Daun Curry likes working with clients. She keeps a cadre of artisans busy on designs for fixtures, furnishings and finishes. She won’t hesitate to contact an artist whose work, displayed on Instagram, might lend a whimsical look to a bedroom. She’s wide-open to new ideas, and it shows in her work.

The interior designer, a 2004 graduate of Parsons School of Design in New York, started out by collaborating with anyone needing her skills and talents “When I first graduated I couldn’t get anything I wanted in the design industry,” she says. “I was hungry, doing fashion styling and working for a photographer – anything to do with art and design.”

It took a few years before bigger projects started coming her way. One was an apartment in Manhattan for Lori Gleeman, an executive recruiter, along with her hedge-fund-manager husband and their three-year-old twin sons. 

The two women hit it off. “I am absolutely not a design person, but I think I built that muscle over time, working with Daun,” Gleeman says. “She knows what I like and don’t like, and what my functional needs are – there’s a collaboration in the design that Daun initiated.”

When the couple bought their second home in the Hamptons a few years back, calling in Curry was a no-brainer. After looking at a number of properties there, they’d settled on a 1980s, four-bedroom house with a pool, five minutes from the beach. It required a total gut renovation. 

They wanted to create a retreat from the city – one that was relaxed, Bohemian and beachy. They’d spent a lot of time in St. Barth’s and liked the loungy feel of the island. “They wanted the house to be colorful, bright and light,” Curry says. “They wanted a place to entertain friends and family, and for it to be functional for them too.”

Curry in her element.

There were architectural decisions involved, like moving walls, adding closets and inserting picture windows for views of the landscape on the one-acre site. And there was Curry’s innovative approach to the home’s front door. “Daun designed a brand-new entry so it’s filled out – now there’s a beautiful foyer with a mud room and bath off of it,” Gleeman says.

Curry’s design took advantage of the home’s assets, but added modern touches. An existing sunken living room now has an inviting feel with an updated sofa, fireplace, television and pink glass chandelier. “We were charmed by it and wanted to maintain it, but to bring in its own style and function that’s better for this family.” says Courtney Bowe, an interior designer who worked as part of the Curry team on the renovation. “We wanted to keep its integrity, and give a nod to the original home.”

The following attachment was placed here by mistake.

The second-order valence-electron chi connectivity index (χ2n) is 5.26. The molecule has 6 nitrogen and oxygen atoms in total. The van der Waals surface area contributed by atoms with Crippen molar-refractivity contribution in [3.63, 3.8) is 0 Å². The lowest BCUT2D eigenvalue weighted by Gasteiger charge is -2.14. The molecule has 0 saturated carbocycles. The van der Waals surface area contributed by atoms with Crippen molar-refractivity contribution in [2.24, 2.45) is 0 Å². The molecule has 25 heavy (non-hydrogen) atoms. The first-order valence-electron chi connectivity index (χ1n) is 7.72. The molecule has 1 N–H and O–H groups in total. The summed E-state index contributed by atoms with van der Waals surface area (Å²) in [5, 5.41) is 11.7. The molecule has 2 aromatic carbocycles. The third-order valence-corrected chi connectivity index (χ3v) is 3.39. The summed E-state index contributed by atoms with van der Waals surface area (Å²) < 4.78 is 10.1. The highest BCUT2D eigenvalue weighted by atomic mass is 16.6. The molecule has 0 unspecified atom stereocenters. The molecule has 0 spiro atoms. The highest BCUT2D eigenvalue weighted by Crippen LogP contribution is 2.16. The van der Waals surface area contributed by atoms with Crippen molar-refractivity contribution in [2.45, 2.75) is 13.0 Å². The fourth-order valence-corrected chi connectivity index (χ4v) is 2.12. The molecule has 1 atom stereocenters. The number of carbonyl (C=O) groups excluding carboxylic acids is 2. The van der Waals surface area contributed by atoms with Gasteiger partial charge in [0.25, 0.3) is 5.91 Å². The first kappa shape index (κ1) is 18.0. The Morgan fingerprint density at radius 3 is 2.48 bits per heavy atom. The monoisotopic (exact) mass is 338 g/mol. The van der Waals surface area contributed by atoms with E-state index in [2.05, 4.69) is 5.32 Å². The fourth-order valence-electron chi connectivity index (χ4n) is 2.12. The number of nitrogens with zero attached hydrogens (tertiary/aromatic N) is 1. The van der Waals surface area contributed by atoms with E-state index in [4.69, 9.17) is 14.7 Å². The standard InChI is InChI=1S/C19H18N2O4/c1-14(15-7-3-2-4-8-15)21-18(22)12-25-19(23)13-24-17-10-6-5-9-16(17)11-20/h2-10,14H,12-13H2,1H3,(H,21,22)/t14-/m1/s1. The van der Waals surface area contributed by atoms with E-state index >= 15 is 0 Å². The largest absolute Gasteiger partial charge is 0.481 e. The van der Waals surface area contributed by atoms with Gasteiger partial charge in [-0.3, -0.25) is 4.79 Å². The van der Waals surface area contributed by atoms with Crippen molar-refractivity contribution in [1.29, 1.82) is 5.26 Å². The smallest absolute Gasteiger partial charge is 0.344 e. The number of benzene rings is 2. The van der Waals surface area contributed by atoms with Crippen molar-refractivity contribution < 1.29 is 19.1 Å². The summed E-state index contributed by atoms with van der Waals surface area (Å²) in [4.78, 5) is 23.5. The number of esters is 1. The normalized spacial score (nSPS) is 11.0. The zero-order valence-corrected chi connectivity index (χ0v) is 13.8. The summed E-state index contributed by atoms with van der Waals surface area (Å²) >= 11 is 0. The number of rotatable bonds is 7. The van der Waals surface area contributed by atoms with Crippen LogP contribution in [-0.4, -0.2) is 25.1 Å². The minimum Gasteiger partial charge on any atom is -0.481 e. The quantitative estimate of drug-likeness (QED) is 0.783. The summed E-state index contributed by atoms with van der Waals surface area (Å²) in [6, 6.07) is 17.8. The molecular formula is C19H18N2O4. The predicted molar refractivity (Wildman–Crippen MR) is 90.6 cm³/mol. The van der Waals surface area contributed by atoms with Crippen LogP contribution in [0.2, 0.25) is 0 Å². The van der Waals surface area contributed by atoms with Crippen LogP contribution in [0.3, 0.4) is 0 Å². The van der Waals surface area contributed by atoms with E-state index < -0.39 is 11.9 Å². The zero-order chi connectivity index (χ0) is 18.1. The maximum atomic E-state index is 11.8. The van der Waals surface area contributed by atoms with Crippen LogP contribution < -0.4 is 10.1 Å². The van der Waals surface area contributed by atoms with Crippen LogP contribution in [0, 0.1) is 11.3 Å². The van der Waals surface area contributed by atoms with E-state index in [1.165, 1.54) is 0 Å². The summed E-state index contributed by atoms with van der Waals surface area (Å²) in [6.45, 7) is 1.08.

For other decorative gestures, Curry turned to her hand-picked team of artisans, eschewing trips to showrooms and stores except for sofas and chairs. “There are some really special things with custom furniture, and unique tiles and materials and elements that are bold and very intentional,” Bowe says. “One gentleman from upstate New York did some wood pieces –tables, a floating bench and a brass and walnut table in the entry.”

Carved leather panels at the entry were fabricated in London by artist Helen Amy Murray, after Curry worked in collaboration with her on the final design and layout.”They look like feathers falling down,” Bowe says.

The epitome of Curry’s touch is a window treatment in a guest bedroom, inspired by the work of an artist in Ireland, posted on Instagram. Its fabric is printed in a modern tie-dye pattern. “We worked with a textile student,” Curry says. “I asked her for watercolor on some drapes, and she said: ‘Yeah!’”

The home’s color palette is neutral – like the glassed-over white dining table – with pastel accents. “There’s some pink, some violet, some green, and some beachy colors,” Gleeman says. “Then there are a lot of natural accents like white oak, and a marble colored island in the kitchen. Every square inch of that kitchen was thought out.”

The overall effect is a mix of forward-looking lines combined with natural materials. “The home feels modern, but at same time it’s extremely comfortable and inviting and cozy,” Gleeman says. “It’s balanced with furniture and accessories that are warm.”

Around the pool behind the house, Curry designed a two-tiered deck and a patio paved with bluestone. “She did all the hardscape,” Gleeman says. “We worked collaboratively, but she sparked the ideas.”

The couple wanted an outdoor living space – an exterior room that’s both comfortable and beautiful, and surrounded by evergreens for privacy. “We redid the entire back and added a fire pit and spa to the pool area,” Curry says.

The home’s a success because Curry’s careful to understand her clients – and they trust her because of it. “Her inspiration comes from knowing what the client’s aesthetic is,” Bowe says.

It’s an intuitive approach that’s paid off in spades: Curry was tapped recently for the Andrew Martin International Interior Designer of the Year 2019 Award, an honor London’s Sunday Times calls “The Oscars of the Interior Design World.”

It’s richly deserved recognition for a gifted designer, now on a roll.